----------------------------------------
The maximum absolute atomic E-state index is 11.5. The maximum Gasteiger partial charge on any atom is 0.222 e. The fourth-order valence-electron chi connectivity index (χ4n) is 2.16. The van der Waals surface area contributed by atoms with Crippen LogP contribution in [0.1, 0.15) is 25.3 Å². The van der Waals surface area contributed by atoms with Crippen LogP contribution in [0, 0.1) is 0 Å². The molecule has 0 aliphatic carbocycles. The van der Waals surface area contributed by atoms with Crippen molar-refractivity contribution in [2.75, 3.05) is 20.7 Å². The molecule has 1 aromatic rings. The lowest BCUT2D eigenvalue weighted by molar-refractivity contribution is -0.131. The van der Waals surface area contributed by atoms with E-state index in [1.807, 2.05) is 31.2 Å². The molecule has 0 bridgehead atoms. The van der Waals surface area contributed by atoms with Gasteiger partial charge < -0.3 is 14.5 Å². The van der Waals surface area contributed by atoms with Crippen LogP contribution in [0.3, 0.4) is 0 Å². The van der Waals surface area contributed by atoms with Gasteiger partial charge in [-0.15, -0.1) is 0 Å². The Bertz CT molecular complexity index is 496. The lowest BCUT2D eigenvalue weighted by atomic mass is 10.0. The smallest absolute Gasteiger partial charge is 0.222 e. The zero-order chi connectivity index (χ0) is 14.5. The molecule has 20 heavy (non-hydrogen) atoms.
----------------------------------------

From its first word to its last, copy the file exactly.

The maximum absolute atomic E-state index is 11.5. The maximum Gasteiger partial charge on any atom is 0.222 e. The fourth-order valence-electron chi connectivity index (χ4n) is 2.16. The van der Waals surface area contributed by atoms with Crippen LogP contribution in [0.1, 0.15) is 25.3 Å². The van der Waals surface area contributed by atoms with Crippen LogP contribution in [0, 0.1) is 0 Å². The molecule has 0 aliphatic carbocycles. The van der Waals surface area contributed by atoms with Crippen molar-refractivity contribution in [2.75, 3.05) is 20.7 Å². The molecule has 1 aromatic rings. The lowest BCUT2D eigenvalue weighted by molar-refractivity contribution is -0.131. The van der Waals surface area contributed by atoms with E-state index in [1.807, 2.05) is 31.2 Å². The molecule has 0 bridgehead atoms. The van der Waals surface area contributed by atoms with Gasteiger partial charge < -0.3 is 14.5 Å². The van der Waals surface area contributed by atoms with Crippen LogP contribution in [0.3, 0.4) is 0 Å². The van der Waals surface area contributed by atoms with Gasteiger partial charge in [-0.15, -0.1) is 0 Å². The Bertz CT molecular complexity index is 496. The lowest BCUT2D eigenvalue weighted by atomic mass is 10.0. The smallest absolute Gasteiger partial charge is 0.222 e. The zero-order chi connectivity index (χ0) is 14.5. The molecule has 20 heavy (non-hydrogen) atoms.